Multiplying the impact – sharing experiences: Peer-to-peer learning in FoodSHIFT2030
Keywords: peer-to-peer learning, knowledge transfer, network
The peer-to-peer learning approach is learning at equal level, where people with similar tasks, aims or challenges share experiences, ideas and knowledge with each other without hierarchies.
Peer-to-peer learning in FoodSHIFT2030
There are many peer-to-peer learning formats, some of which have been gathered within FoodSHIFT2030 in deliverable 5.3 under the title “Multiplying the impact – sharing experiences: training and guidance materials for knowledge transfer”. This collection primarily addresses the FoodSHIFT2030 Accelerator Labs (FALs) and aims to facilitate peer-to-peer knowledge transfer of experience with food system innovations among all FALs as well as among the FALs and the FoodSHIFT2030 Enabler Labs (FELs). However, it can also serve as a diverse source of inspiration for actors in the field of mutual knowledge transfer beyond the project’s lifetime and thematic scope.
The document is available for download in the “resources” section of FoodSHIFT’s website among various further inspiring outputs of the project: https://foodshift2030.eu/resources/.
On the one hand, the material contains peer-to-peer learning formats in general description which can be applied in a variety of situations and knowledge transfer environments. On the other hand, there are knowledge transfer formats that were developed or/and applied specifically within the FoodSHIFT2030 context.
It is an elementary aspect that not only the knowledge transfer formats themselves follow the peer-to-peer approach, but also the compilation of the material took place in co-creation, a collaborative process of knowledge generation: hereby, the FALs generated knowledge for each other, such as good practice cases from within the project as well as specific training material from a FAL’s individual experience. Further, in an iterative bottom-up approach which required the intensive involvement of the FALs, their needs, strengths and challenges were identified, for instance during consortium meetings, in interviews and in brainstorming sessions.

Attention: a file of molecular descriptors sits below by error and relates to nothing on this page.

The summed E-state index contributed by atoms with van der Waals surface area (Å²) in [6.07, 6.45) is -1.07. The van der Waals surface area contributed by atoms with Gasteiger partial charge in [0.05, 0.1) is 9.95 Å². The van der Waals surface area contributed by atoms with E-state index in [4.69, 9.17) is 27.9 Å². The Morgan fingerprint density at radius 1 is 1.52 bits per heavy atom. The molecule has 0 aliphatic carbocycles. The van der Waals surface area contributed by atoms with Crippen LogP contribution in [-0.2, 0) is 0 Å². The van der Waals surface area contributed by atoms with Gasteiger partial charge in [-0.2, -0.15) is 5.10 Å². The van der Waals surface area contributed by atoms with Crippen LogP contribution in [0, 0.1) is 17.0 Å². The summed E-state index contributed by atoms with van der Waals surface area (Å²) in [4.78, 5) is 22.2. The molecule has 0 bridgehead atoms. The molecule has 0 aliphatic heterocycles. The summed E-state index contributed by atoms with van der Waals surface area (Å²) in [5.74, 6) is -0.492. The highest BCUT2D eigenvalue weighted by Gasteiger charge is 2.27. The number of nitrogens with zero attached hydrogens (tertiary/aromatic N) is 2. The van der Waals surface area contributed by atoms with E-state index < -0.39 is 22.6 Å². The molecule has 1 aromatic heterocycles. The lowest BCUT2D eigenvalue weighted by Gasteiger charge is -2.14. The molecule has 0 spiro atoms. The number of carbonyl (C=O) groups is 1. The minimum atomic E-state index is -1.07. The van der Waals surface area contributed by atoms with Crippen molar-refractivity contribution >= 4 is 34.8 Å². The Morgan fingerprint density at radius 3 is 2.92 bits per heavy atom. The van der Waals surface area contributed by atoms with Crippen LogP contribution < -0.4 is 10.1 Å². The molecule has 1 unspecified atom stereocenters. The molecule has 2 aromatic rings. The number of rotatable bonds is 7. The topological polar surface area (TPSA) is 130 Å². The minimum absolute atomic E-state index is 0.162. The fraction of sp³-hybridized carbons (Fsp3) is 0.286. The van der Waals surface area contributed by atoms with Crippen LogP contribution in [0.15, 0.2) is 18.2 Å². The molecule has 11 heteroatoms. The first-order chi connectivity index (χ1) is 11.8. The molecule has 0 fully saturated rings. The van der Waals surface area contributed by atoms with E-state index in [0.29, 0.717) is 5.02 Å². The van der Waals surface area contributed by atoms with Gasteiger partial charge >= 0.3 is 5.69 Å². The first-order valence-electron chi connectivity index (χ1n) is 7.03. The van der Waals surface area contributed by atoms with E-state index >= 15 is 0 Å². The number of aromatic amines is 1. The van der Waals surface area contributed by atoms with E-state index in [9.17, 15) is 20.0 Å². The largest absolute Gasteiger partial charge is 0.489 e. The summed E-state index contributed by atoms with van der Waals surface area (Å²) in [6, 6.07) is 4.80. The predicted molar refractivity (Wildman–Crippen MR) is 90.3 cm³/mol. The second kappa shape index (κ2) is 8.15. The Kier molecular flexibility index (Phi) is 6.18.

Thus, in the spirit of peer-to-peer learning, most of the training and guidance material was not unilaterally created by FoodSHIFT’s WP5 team for knowledge transfer but arose from the condensed outcomes of these assessments. The WP5 team, the knowledge brokers, hereby guide this knowledge generation to ensure that the knowledge is being transferred within and beyond in formats suitable for the respective target groups.
An exemplary format: a series of video interviews
In addition to the tools for networking, information, and knowledge transfer, as well as best practices and implementation examples from FALs and much more, the collection includes a series of video interviews in which FALs have their say:
Recorded at the consortium meeting in Brasov, they spontaneously talk about their innovation principles as well as their experiences in the project with a focus on the interaction with the FELs with whom knowledge transfer and experience sharing is taking place very specifically within the project.
© Annika Frühbeißer
In addition, an introductory animated video has been created that explains a little about the FALs and their activities in FoodSHIFT2030. You can find the four video interviews and the introductory video on the YouTube channel of FoodSHIFT2030 in the playlist: Exchange visits: Knowledge Exchange FAL to FEL.
© Annika Frühbeißer
Shooting and editing video requires some training, and a course is recommended. However, if once the necessary know-how has been acquired, all you need is a smartphone with a stabilisator (a so-called gimbal), a filming and editing app as well as a clip-on microphone to professionally produce your own videos.
Videos are establishing as a knowledge transfer format since they correspond to the zeitgeist and offer many advantages:
- Knowledge can be conveyed in a highly compressed and easily understandable way through video content.
- In addition to real-filmic elements, animation elements allow creative freedom and add a framework and structure to a video; for instance, we used the simpleshow.com programme in FoodSHIFT’s videos.
- Knowledge can be accessed freely at any time, the knowledge flow can be paused and repeated if the videos are published on public platforms such as YouTube or a project website.
- Onward dissemination by the viewers, even on a large scale, is low-threshold and can have a great impact (social media).
- And last but not least, it is great fun to talk to your peers and gain new insights whilst you are shooting the videos!